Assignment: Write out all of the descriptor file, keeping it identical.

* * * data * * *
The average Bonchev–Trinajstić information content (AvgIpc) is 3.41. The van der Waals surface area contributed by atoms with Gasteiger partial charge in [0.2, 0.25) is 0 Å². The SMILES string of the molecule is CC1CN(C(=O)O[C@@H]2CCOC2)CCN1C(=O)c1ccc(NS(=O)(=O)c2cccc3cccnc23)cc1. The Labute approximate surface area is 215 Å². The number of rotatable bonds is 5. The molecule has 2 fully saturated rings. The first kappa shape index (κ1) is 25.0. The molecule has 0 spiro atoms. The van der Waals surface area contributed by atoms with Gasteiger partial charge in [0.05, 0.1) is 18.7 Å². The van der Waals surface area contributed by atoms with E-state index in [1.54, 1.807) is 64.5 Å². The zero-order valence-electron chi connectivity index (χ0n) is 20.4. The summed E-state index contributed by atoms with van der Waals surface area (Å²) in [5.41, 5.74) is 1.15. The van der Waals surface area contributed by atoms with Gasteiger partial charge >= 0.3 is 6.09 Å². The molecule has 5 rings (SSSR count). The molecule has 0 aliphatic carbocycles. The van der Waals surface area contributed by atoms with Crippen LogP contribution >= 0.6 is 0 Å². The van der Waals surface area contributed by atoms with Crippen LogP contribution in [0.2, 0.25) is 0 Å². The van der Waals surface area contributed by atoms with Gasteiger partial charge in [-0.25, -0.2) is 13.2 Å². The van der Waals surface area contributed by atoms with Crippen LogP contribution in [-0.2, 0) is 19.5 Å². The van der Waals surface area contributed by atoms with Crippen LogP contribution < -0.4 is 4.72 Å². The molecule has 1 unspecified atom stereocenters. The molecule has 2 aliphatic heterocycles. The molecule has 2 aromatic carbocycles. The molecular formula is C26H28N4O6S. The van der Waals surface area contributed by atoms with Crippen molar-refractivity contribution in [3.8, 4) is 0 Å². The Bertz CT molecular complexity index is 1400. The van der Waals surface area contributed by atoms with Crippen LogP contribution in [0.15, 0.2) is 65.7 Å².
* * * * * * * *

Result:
The average Bonchev–Trinajstić information content (AvgIpc) is 3.41. The van der Waals surface area contributed by atoms with Gasteiger partial charge in [0.2, 0.25) is 0 Å². The SMILES string of the molecule is CC1CN(C(=O)O[C@@H]2CCOC2)CCN1C(=O)c1ccc(NS(=O)(=O)c2cccc3cccnc23)cc1. The Labute approximate surface area is 215 Å². The number of rotatable bonds is 5. The molecule has 2 fully saturated rings. The first kappa shape index (κ1) is 25.0. The molecule has 0 spiro atoms. The van der Waals surface area contributed by atoms with Gasteiger partial charge in [0.05, 0.1) is 18.7 Å². The van der Waals surface area contributed by atoms with E-state index in [1.54, 1.807) is 64.5 Å². The zero-order valence-electron chi connectivity index (χ0n) is 20.4. The summed E-state index contributed by atoms with van der Waals surface area (Å²) in [5.41, 5.74) is 1.15. The van der Waals surface area contributed by atoms with Gasteiger partial charge >= 0.3 is 6.09 Å². The molecule has 5 rings (SSSR count). The molecule has 0 aliphatic carbocycles. The van der Waals surface area contributed by atoms with Crippen LogP contribution >= 0.6 is 0 Å². The van der Waals surface area contributed by atoms with Crippen LogP contribution in [0.2, 0.25) is 0 Å². The van der Waals surface area contributed by atoms with Gasteiger partial charge in [-0.25, -0.2) is 13.2 Å². The van der Waals surface area contributed by atoms with Crippen LogP contribution in [-0.2, 0) is 19.5 Å². The van der Waals surface area contributed by atoms with Crippen LogP contribution < -0.4 is 4.72 Å². The molecule has 1 unspecified atom stereocenters. The molecule has 2 aliphatic heterocycles. The molecule has 2 aromatic carbocycles. The molecular formula is C26H28N4O6S. The van der Waals surface area contributed by atoms with Crippen molar-refractivity contribution in [3.8, 4) is 0 Å². The Bertz CT molecular complexity index is 1400. The van der Waals surface area contributed by atoms with Crippen LogP contribution in [0.15, 0.2) is 65.7 Å².